Increased funding for EV chargepoints

State-funded education settings can now apply for a higher amount of funding to install electric vehicle chargepoints in their grounds – up to £2,500 per socket. We examine how the new grant works and what the benefits of installing charging infrastructure are

The United Kingdom reached its millionth battery electric car sales milestone in January 2024, according to figures from the Society of Motor Manufacturers and Traders (SMMT). What’s more, the UK now has a legally binding zero emission vehicle (ZEV) mandate in place, which requires 80 per cent of new cars and 70 per cent of new vans sold in Great Britain to be zero emission by 2030.
With more and more electric vehicles joining the roads, the need for more local  facilities to charge them is paramount.
Education settings can now apply for a higher amount of funding to install electric vehicle chargepoints in their grounds, thanks to a new dedicated grant for the sector, called the Workplace Charging Scheme for state-funded education institutions.
State-funded education settings, including schools, colleges, nurseries and academies, can apply for the grant which provides up to 75 per cent of the cost to buy and install chargepoints, up to £2,500 per socket - which is a rise from the previous £350 which schools were able to receive through the Workplace Charging Grant.
The grant aims to boost the chargepoint facilities for staff and visitors, and has the potential to help schools generate revenue by making their chargepoints available to the public.
At the time of launching the grant, the Minister for the School System and Student Finance at the Department for Education, Baroness Barran, said: “This is an exciting opportunity for schools across the UK to become part of an ongoing move towards a greener public sector. Schools engaging with this grant will be supporting the development of green infrastructure, helping to improve their local environments.
“Developing a greener education estate is a key element of our sustainability and climate change strategy. The expansion of this grant supports our ambition to improve the sustainability of our schools in the ongoing move towards net zero.”
Applications for the grant are made online, and the closing date is 31 March 2025. Successful applicants will receive a voucher that is valid for 180 days from the date of issue and the installation must be completed within this time.

Improving sustainability

The Department for Education’s Sustainability and climate change strategy states that: “Seeing sustainability brought to life in the buildings around them will allow children and young people to gain experiences which will enhance and contextualise their learning.”
Having electric vehicle charge points facilitates this, by allowing children to see zero-emission transport in action, opening up wider conversations about air quality and energy usage.
If the chargepoints are opened up for wider use, the school is helping the community by offering more local options to charge a vehicle, which is particularly important for those that are unable to charge at home. There is also potential for the chargepoints to generate revenue by charging the public to use the facilities.


The school’s grant is for state-funded schools and education institutions, which must have dedicated off-street parking facilities. Independent schools may apply for funding through the Workplace Charging Scheme and the Electric vehicle infrastructure grant for SMEs (more information below).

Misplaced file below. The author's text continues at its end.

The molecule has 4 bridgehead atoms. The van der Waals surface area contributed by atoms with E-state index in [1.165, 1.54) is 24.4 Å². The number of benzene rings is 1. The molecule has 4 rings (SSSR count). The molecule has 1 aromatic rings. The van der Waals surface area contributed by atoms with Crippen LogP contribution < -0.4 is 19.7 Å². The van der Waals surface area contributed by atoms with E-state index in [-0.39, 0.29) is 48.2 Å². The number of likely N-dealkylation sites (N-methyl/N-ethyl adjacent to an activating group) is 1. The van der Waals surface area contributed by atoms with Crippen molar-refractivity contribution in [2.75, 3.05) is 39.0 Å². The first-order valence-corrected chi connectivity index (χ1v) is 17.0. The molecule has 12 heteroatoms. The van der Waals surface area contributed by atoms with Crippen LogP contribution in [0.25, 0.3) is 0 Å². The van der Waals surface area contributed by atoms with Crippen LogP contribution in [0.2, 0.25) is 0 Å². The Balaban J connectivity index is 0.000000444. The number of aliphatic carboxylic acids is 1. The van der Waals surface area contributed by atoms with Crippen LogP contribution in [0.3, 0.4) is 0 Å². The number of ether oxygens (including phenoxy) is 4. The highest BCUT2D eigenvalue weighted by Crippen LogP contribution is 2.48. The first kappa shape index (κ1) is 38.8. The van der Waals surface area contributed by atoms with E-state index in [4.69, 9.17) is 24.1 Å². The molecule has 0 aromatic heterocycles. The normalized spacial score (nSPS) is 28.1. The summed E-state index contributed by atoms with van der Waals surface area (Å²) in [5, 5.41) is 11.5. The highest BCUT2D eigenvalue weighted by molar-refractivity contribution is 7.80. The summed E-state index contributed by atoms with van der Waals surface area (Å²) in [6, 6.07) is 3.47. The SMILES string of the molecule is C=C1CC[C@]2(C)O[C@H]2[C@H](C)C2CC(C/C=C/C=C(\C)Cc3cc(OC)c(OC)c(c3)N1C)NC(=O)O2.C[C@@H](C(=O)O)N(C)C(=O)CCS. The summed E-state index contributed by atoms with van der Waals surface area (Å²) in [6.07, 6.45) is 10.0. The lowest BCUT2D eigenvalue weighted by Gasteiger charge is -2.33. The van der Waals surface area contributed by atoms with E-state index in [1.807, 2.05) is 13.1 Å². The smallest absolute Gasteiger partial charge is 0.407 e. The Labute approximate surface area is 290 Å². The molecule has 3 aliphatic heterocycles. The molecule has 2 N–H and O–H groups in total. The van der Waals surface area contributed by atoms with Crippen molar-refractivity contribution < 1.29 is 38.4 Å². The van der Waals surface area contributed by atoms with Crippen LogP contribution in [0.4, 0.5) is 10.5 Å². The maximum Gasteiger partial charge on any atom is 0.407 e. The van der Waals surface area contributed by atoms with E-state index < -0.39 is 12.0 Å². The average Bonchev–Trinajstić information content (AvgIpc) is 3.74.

The education setting must have designated off-street parking facilities that are clearly associated with the premises, although the parking may be used by customers, guests, visitors, staff or others. It must also have a site survey done by an installer, who has confirmed that the grounds can support EV charging.
To be eligible for the grant, the school must have received less that £315,000 in minimal financial assistance over the past three fiscal years, and not have applied for funding for the same chargepoint under any other government grant scheme.
If a school wants to open their chargepoints to the public and charge for usage, they will need to ensure they comply with the Public Chargepoint Regulations 2023 and associated guidance.

Independent schools

Independent schools can apply for funding through the Workplace Charging Scheme and the Electric vehicle infrastructure grant for SMEs.
The Workplace Charging Scheme grant covers up to 75 per cent of the total costs of the purchase and installation of EV chargepoints (inclusive of VAT), capped at a maximum of £350 per socket and 40 sockets across all sites per applicant.
The school must have dedicated off-street parking for staff and have parking facilities that are clearly associated with the applicant premises and be either on-site or at a reasonable distance from the school.
The sites must have a minimum power supply of 3kW to each individual socket that is not diminished by their simultaneous use and have no more than one socket installed for each accessible parking space.
Independent schools can also apply for funding from the ‘electric vehicle infrastructure grant for staff and fleets’, which is a grant for small and medium-sized businesses.
This gives you money off the cost of wider building and installation work that’s needed to install multiple chargepoint sockets, covering things like wiring and posts.
The work can be for sockets that are installed now and in the future. For example, an EV infrastructure grant can cover things like wiring and posts.
The grant covers 75 per cent of the cost of the work, up to a maximum of £15,000. You can get up to £350 per chargepoint socket installed and up to £500 per parking space enabled with supporting infrastructure. You can receive up to five grants across five different sites.